Enron's former bosses, Enron founder Kenneth Lay and Jeffrey Skilling face a life terms after having been found guilty of fraud and conspiracy by a Texas jury in one of the biggest corporate scandals in American history.
The jury reached a verdict finding Lay guilty of all six counts that he was charged with. On separate charges of bank fraud, the judge has convicted Lay to 165 year prison term, while Skilling, found guilty of 19 of the 28 charges of fraud, could face 185 years behind bars.
The jury also found Lay and Skilling guilty of having repeatedly lied to cover up accounting misreporting and failing ventures at Enron. The verdict was pronounced after a week of deliberations following the trial, which lasted nearly four months.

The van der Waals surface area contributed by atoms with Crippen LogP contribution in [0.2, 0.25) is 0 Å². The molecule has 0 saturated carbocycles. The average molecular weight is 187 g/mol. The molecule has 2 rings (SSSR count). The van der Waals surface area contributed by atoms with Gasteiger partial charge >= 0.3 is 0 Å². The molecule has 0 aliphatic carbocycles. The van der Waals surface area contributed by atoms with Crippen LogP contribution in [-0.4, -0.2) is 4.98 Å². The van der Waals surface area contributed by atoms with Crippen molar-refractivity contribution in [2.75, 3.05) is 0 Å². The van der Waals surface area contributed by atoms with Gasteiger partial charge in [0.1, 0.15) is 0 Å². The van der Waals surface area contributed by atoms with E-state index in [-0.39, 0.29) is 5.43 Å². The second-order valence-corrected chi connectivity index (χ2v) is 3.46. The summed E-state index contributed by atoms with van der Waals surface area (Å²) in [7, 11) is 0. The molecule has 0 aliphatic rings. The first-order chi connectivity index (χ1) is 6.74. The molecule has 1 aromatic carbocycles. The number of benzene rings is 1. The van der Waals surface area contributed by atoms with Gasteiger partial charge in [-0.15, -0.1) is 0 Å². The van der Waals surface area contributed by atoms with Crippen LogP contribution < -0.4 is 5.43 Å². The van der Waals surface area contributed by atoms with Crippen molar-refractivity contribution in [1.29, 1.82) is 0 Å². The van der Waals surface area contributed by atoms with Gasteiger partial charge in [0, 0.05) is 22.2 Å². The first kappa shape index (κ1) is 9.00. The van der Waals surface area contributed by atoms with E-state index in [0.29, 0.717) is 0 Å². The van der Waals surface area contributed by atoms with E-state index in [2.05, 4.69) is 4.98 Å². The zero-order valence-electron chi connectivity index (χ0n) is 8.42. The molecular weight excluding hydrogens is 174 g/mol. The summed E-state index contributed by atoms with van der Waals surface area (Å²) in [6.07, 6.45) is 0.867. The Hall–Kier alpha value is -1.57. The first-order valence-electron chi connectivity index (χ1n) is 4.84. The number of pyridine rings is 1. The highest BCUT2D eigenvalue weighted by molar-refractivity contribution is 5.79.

Lay and Skilling have been ordered to post a $5 million bond, while Lay will have to surrender his passport to the court pending sentencing in September 2006.
Lawyers for both Lay and Skilling said they would appeal the verdicts.
Once America's seventh largest company, Enron collapsed after accounting frauds were revealed. The company had hidden an estimated $40 billion of debts in secret accounts to protect its core balance sheet.